Petrobrás SA, an integrated Brazilian company that performs oil and oil by-product exploration, production, refining, and transportation, has won a 2007 BE Award in the "Geospatial Mapping and Cadastre" category for its Obstacles Management System. This $20 million project enables Petrobrás to systematically map more than 40,000 surface and deep-sea obstacles in Brazil's Campos, Santos, Espírito Santo, and Rio Grande do Norte oil basins. The new system reduces the time required to install pipelines by up to 40 percent, resulting in savings of as much as $100,000 per day.
"Our new MicroStation-based system enables us to simply and quickly visualize in 3D all surface and deep-sea obstacles in areas of interest to help us research their characteristics," said Ruy Santos Cova, exploration technician III for Petrobrás. "In addition to dramatically cutting pipeline installation times, this capability allows us to more precisely plot the most cost-efficient pipeline paths. With undersea piping costing about $1000 per meter, savings from our use of shorter piping paths can be significant."
Cova continued, "Behind our new system's many capabilities is its use of MicroStation as the core platform. MicroStation made it possible for us to easily customize programs for the system as well as to develop a host of tools that facilitate data manipulation by all of our system users."
Development work on the MicroStation-based system began in 1996. The fact that subsequent versions of MicroStation could work with legacy data with no format conversion or loss of data was essential to the success of the project.
Before the development of the Obstacles Management System (known in Brazil as Sistema de Gerenciamento de Obstáculos, or SGO), the only way to pinpoint obstacles in the basin was to survey the area of interest by ship and use the data to create a detailed map. This had to be done each time a new piece of equipment or section of pipeline was installed and typically took days - and many dollars - to complete.
As offshore activity in the Campos basin increased, the number of sea obstacles, including rigid and flexible pipes, manifolds, platforms, pipeline end terminals, deep-sea topography (bathymetry), and oil wells, increased as well. Consequently, Petrobrás saw the need for a greater degree of planning in order to:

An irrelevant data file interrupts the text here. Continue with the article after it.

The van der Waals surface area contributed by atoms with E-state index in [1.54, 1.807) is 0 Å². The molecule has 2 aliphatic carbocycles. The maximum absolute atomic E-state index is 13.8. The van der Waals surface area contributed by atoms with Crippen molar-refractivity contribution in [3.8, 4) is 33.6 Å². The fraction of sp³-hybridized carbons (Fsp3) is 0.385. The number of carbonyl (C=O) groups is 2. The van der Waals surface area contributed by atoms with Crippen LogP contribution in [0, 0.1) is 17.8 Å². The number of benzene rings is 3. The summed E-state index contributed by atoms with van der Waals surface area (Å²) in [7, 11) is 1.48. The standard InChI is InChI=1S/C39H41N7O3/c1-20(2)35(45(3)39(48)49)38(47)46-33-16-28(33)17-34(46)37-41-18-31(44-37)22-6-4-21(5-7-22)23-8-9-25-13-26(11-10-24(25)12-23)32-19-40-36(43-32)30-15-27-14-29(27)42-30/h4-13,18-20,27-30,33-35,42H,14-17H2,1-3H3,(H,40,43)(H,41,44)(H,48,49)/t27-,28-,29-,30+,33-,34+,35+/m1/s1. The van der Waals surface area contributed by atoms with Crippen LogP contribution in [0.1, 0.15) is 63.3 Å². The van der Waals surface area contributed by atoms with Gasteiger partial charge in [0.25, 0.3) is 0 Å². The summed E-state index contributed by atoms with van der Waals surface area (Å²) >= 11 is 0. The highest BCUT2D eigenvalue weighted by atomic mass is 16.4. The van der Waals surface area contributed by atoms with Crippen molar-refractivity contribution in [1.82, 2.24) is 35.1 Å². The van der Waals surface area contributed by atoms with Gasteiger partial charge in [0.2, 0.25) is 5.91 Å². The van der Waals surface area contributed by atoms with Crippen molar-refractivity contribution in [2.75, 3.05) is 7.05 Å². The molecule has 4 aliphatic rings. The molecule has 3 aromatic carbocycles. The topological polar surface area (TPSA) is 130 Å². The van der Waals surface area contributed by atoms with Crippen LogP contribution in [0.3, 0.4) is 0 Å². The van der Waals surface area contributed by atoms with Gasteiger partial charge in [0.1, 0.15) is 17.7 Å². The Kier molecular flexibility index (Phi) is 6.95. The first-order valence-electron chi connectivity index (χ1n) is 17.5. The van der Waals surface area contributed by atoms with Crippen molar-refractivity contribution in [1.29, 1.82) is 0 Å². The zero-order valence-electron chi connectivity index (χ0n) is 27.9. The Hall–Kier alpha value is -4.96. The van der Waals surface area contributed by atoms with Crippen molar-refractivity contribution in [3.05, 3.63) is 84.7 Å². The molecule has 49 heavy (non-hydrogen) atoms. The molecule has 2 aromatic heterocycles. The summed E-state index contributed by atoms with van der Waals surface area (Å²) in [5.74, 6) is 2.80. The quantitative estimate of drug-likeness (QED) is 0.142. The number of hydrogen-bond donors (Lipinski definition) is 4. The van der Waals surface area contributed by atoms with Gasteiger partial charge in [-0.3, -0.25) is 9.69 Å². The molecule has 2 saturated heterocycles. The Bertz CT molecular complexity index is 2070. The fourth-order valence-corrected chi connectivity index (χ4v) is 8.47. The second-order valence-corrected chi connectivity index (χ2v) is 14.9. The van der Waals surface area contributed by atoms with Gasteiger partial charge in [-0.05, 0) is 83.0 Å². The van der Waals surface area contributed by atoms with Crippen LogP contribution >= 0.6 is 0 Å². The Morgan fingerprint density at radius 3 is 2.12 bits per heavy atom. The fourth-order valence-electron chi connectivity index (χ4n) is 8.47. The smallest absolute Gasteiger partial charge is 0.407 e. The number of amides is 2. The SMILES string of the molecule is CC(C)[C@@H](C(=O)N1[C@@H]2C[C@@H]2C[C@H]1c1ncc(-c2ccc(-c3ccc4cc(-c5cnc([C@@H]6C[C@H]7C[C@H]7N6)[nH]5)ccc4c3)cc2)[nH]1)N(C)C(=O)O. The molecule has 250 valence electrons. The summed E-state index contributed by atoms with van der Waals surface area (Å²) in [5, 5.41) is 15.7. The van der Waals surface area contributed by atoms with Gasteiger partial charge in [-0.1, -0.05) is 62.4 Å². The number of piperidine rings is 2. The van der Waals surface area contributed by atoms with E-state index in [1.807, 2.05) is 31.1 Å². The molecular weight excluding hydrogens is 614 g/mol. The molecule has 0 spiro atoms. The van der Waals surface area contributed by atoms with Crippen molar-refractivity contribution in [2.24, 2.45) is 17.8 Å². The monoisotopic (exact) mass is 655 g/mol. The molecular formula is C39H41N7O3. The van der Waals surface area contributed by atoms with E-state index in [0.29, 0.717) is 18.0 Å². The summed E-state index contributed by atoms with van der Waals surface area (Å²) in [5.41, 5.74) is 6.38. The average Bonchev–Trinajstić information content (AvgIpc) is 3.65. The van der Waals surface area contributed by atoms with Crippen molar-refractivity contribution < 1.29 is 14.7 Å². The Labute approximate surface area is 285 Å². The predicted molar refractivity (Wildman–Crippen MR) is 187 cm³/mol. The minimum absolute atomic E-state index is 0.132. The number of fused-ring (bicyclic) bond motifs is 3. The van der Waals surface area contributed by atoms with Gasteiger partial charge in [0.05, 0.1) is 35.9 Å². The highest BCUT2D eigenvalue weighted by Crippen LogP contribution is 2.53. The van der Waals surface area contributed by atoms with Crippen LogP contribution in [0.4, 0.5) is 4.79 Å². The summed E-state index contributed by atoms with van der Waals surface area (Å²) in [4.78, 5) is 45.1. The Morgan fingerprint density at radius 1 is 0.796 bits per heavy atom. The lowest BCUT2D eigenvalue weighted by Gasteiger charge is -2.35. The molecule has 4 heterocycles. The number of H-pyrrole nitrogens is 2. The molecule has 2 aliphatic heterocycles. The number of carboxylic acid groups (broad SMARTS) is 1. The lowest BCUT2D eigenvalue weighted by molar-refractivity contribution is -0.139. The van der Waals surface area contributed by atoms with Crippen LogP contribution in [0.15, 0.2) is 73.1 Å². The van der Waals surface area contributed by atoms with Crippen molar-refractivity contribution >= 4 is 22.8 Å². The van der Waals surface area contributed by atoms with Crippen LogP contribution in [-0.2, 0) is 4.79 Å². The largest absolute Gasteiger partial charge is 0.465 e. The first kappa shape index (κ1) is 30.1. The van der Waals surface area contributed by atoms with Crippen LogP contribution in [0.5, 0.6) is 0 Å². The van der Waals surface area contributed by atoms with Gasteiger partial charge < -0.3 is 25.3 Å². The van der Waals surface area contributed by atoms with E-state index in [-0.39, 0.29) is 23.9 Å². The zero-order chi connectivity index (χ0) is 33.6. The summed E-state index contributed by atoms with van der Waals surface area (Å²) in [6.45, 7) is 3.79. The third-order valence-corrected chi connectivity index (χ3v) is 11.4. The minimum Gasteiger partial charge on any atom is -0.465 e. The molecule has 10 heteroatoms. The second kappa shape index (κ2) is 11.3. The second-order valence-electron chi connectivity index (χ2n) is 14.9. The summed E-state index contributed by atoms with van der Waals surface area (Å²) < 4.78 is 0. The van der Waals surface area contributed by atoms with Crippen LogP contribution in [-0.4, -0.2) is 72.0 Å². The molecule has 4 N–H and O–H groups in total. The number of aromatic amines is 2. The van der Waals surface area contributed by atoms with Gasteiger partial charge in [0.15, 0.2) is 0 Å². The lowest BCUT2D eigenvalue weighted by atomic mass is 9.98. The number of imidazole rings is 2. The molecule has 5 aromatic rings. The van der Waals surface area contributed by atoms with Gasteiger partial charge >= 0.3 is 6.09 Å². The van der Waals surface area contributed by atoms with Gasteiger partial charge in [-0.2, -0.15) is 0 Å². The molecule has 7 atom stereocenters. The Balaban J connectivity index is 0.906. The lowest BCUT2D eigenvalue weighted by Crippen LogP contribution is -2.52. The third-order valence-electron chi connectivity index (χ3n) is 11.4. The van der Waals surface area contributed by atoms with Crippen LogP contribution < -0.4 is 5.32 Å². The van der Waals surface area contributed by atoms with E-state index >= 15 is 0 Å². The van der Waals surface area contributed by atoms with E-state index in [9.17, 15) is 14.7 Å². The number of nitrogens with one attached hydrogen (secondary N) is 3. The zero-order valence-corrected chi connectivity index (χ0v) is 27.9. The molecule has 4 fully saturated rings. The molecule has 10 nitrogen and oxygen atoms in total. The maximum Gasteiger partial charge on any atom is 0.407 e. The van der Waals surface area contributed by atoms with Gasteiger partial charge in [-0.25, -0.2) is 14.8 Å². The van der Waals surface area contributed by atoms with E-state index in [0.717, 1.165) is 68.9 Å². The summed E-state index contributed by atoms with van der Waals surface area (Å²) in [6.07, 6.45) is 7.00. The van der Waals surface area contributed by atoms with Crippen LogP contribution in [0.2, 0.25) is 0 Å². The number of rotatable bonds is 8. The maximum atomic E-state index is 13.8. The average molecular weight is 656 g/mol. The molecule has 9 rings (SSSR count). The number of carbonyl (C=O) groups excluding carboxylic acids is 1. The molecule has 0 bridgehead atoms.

• Prevent accidents in operations involving the launch or collection of obstacles in the basin
• Decrease the amount of time spent managing pipelines in the basin
• Prevent environmental accidents from, for example, a ship anchoring near submarine pipes or a pipe overlapping another and causing a leak
• Increase the security of offshore operations
In developing the new system, Petrobrás first commissioned a survey ship equipped with a remotely operated vehicle (ROV) to map the entire 160,000 kilometers that make up the basin. It then used this database to create a comprehensive map of obstacles. The mapping was completed with the help of mapping software, precise navigation software, a global positioning system, and a submarine that detected subsea features by hydroacoustics.
Workers in the basins now send daily reports of their activities to the Geodesy Management team, which updates the system overnight. During the past year, more than 44,000 users have accessed the system and more than 1300 maps have been generated.
For more information on Petrobrás SA's winning project and all of the other 2007 BE Award projects, visit www.be.org/awards. For more information on the Bentley products used in this project, visit www.bentley.com/Geospatial.
About the BE Awards
The BE Awards of Excellence, which are judged by an independent panel of industry experts and presented at an evening ceremony during the annual BE Conference (www.be.org), honor the extraordinary work of Bentley users improving the world's infrastructure. These projects set benchmarks and showcase the imagination and technical mastery of the organizations that created them.